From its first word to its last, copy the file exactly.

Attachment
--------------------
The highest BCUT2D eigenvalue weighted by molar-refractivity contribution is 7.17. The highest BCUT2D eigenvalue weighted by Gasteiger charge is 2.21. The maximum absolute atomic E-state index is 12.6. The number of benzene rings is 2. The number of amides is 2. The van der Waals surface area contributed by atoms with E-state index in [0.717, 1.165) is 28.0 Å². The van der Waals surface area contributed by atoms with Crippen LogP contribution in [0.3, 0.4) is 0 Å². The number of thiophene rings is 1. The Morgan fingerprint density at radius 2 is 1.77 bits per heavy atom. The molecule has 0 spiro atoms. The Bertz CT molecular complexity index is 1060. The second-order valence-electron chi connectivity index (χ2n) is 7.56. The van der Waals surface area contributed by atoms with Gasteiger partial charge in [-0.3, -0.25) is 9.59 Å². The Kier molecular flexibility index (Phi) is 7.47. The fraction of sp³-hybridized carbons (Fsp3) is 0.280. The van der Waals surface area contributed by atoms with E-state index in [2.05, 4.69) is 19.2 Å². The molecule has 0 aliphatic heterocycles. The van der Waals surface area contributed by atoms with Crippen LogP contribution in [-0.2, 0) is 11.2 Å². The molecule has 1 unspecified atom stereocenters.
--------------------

The highest BCUT2D eigenvalue weighted by molar-refractivity contribution is 7.17. The highest BCUT2D eigenvalue weighted by Gasteiger charge is 2.21. The maximum absolute atomic E-state index is 12.6. The number of benzene rings is 2. The number of amides is 2. The van der Waals surface area contributed by atoms with E-state index in [0.717, 1.165) is 28.0 Å². The van der Waals surface area contributed by atoms with Crippen LogP contribution in [0.3, 0.4) is 0 Å². The number of thiophene rings is 1. The Morgan fingerprint density at radius 2 is 1.77 bits per heavy atom. The molecule has 0 spiro atoms. The Bertz CT molecular complexity index is 1060. The second-order valence-electron chi connectivity index (χ2n) is 7.56. The van der Waals surface area contributed by atoms with Gasteiger partial charge in [-0.3, -0.25) is 9.59 Å². The Kier molecular flexibility index (Phi) is 7.47. The fraction of sp³-hybridized carbons (Fsp3) is 0.280. The van der Waals surface area contributed by atoms with E-state index in [2.05, 4.69) is 19.2 Å². The molecule has 0 aliphatic heterocycles. The van der Waals surface area contributed by atoms with Crippen LogP contribution in [-0.2, 0) is 11.2 Å². The molecule has 1 unspecified atom stereocenters.